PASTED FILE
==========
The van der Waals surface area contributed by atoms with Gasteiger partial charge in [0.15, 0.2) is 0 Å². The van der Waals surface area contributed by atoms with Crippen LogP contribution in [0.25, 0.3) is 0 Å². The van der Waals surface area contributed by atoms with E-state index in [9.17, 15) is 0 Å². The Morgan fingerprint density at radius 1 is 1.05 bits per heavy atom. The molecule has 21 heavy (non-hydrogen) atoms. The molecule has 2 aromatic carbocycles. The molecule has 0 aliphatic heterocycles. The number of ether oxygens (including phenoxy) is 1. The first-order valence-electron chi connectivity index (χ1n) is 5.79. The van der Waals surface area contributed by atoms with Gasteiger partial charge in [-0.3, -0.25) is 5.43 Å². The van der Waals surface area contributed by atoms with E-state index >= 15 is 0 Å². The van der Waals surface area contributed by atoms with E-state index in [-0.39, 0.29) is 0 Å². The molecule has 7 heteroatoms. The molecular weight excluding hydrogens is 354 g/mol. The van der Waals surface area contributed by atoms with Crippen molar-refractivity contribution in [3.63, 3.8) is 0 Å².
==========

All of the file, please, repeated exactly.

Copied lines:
The van der Waals surface area contributed by atoms with Gasteiger partial charge in [0.15, 0.2) is 0 Å². The van der Waals surface area contributed by atoms with Crippen LogP contribution in [0.25, 0.3) is 0 Å². The van der Waals surface area contributed by atoms with E-state index in [9.17, 15) is 0 Å². The Morgan fingerprint density at radius 1 is 1.05 bits per heavy atom. The molecule has 21 heavy (non-hydrogen) atoms. The molecule has 2 aromatic carbocycles. The molecule has 0 aliphatic heterocycles. The number of ether oxygens (including phenoxy) is 1. The first-order valence-electron chi connectivity index (χ1n) is 5.79. The van der Waals surface area contributed by atoms with Gasteiger partial charge in [-0.3, -0.25) is 5.43 Å². The van der Waals surface area contributed by atoms with E-state index >= 15 is 0 Å². The van der Waals surface area contributed by atoms with E-state index in [-0.39, 0.29) is 0 Å². The molecule has 7 heteroatoms. The molecular weight excluding hydrogens is 354 g/mol. The van der Waals surface area contributed by atoms with Crippen molar-refractivity contribution in [3.63, 3.8) is 0 Å².